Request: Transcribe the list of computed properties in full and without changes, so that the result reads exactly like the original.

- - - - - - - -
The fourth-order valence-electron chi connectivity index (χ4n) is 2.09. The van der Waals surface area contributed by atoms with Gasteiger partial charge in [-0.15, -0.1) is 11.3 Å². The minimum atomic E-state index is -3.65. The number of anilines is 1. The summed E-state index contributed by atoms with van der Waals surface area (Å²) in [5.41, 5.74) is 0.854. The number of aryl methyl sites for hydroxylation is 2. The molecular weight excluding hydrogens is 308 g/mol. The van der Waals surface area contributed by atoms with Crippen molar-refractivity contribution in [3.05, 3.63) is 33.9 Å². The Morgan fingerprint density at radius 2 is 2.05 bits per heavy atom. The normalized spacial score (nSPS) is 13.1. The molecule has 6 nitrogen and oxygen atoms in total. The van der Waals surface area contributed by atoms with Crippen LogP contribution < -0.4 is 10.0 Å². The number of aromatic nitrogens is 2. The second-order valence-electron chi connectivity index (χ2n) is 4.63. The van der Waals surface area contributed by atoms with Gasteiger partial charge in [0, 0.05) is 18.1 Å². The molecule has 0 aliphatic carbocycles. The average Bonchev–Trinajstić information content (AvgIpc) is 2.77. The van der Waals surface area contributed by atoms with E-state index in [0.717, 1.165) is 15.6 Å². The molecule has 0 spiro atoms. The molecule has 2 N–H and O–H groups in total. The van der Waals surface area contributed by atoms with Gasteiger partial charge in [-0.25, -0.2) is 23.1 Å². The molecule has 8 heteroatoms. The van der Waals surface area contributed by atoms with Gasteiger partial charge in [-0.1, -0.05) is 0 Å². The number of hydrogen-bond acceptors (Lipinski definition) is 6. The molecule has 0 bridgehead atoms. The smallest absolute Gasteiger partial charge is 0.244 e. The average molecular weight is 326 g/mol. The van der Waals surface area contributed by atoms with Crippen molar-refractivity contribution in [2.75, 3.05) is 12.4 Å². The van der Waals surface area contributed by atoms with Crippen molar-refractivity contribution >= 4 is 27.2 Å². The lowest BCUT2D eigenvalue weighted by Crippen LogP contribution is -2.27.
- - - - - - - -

The fourth-order valence-electron chi connectivity index (χ4n) is 2.09. The van der Waals surface area contributed by atoms with Gasteiger partial charge in [-0.15, -0.1) is 11.3 Å². The minimum atomic E-state index is -3.65. The number of anilines is 1. The summed E-state index contributed by atoms with van der Waals surface area (Å²) in [5.41, 5.74) is 0.854. The number of aryl methyl sites for hydroxylation is 2. The molecular weight excluding hydrogens is 308 g/mol. The van der Waals surface area contributed by atoms with Crippen molar-refractivity contribution in [3.05, 3.63) is 33.9 Å². The Morgan fingerprint density at radius 2 is 2.05 bits per heavy atom. The normalized spacial score (nSPS) is 13.1. The molecule has 6 nitrogen and oxygen atoms in total. The van der Waals surface area contributed by atoms with Crippen LogP contribution < -0.4 is 10.0 Å². The number of aromatic nitrogens is 2. The second-order valence-electron chi connectivity index (χ2n) is 4.63. The van der Waals surface area contributed by atoms with Gasteiger partial charge in [0, 0.05) is 18.1 Å². The molecule has 0 aliphatic carbocycles. The average Bonchev–Trinajstić information content (AvgIpc) is 2.77. The van der Waals surface area contributed by atoms with E-state index in [0.717, 1.165) is 15.6 Å². The molecule has 0 spiro atoms. The molecule has 2 N–H and O–H groups in total. The van der Waals surface area contributed by atoms with Gasteiger partial charge in [-0.25, -0.2) is 23.1 Å². The molecule has 8 heteroatoms. The van der Waals surface area contributed by atoms with Gasteiger partial charge in [-0.1, -0.05) is 0 Å². The number of hydrogen-bond acceptors (Lipinski definition) is 6. The molecule has 0 bridgehead atoms. The smallest absolute Gasteiger partial charge is 0.244 e. The average molecular weight is 326 g/mol. The van der Waals surface area contributed by atoms with Crippen molar-refractivity contribution in [2.75, 3.05) is 12.4 Å². The van der Waals surface area contributed by atoms with Crippen molar-refractivity contribution >= 4 is 27.2 Å². The lowest BCUT2D eigenvalue weighted by Crippen LogP contribution is -2.27.